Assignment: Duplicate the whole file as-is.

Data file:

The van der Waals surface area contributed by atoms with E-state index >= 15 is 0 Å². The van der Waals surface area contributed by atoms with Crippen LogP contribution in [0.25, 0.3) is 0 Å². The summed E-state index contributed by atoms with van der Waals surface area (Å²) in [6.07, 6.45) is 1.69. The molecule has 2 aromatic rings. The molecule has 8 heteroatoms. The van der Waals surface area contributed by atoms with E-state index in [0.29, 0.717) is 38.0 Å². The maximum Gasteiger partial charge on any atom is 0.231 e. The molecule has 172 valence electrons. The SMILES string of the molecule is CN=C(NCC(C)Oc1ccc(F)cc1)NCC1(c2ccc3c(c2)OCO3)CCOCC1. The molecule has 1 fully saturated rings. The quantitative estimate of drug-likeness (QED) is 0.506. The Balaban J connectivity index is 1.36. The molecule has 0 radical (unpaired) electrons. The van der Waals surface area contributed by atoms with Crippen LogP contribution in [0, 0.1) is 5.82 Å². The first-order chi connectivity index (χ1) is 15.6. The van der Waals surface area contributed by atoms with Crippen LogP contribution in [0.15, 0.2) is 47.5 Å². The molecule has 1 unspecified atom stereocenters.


The van der Waals surface area contributed by atoms with E-state index >= 15 is 0 Å². The van der Waals surface area contributed by atoms with Crippen LogP contribution in [0.25, 0.3) is 0 Å². The summed E-state index contributed by atoms with van der Waals surface area (Å²) in [6.07, 6.45) is 1.69. The molecule has 2 aromatic rings. The molecule has 8 heteroatoms. The van der Waals surface area contributed by atoms with E-state index in [0.29, 0.717) is 38.0 Å². The maximum Gasteiger partial charge on any atom is 0.231 e. The molecule has 172 valence electrons. The SMILES string of the molecule is CN=C(NCC(C)Oc1ccc(F)cc1)NCC1(c2ccc3c(c2)OCO3)CCOCC1. The molecule has 1 fully saturated rings. The quantitative estimate of drug-likeness (QED) is 0.506. The Balaban J connectivity index is 1.36. The molecule has 0 radical (unpaired) electrons. The van der Waals surface area contributed by atoms with Crippen LogP contribution in [0, 0.1) is 5.82 Å². The first-order chi connectivity index (χ1) is 15.6. The van der Waals surface area contributed by atoms with Crippen LogP contribution in [0.15, 0.2) is 47.5 Å². The molecule has 1 unspecified atom stereocenters.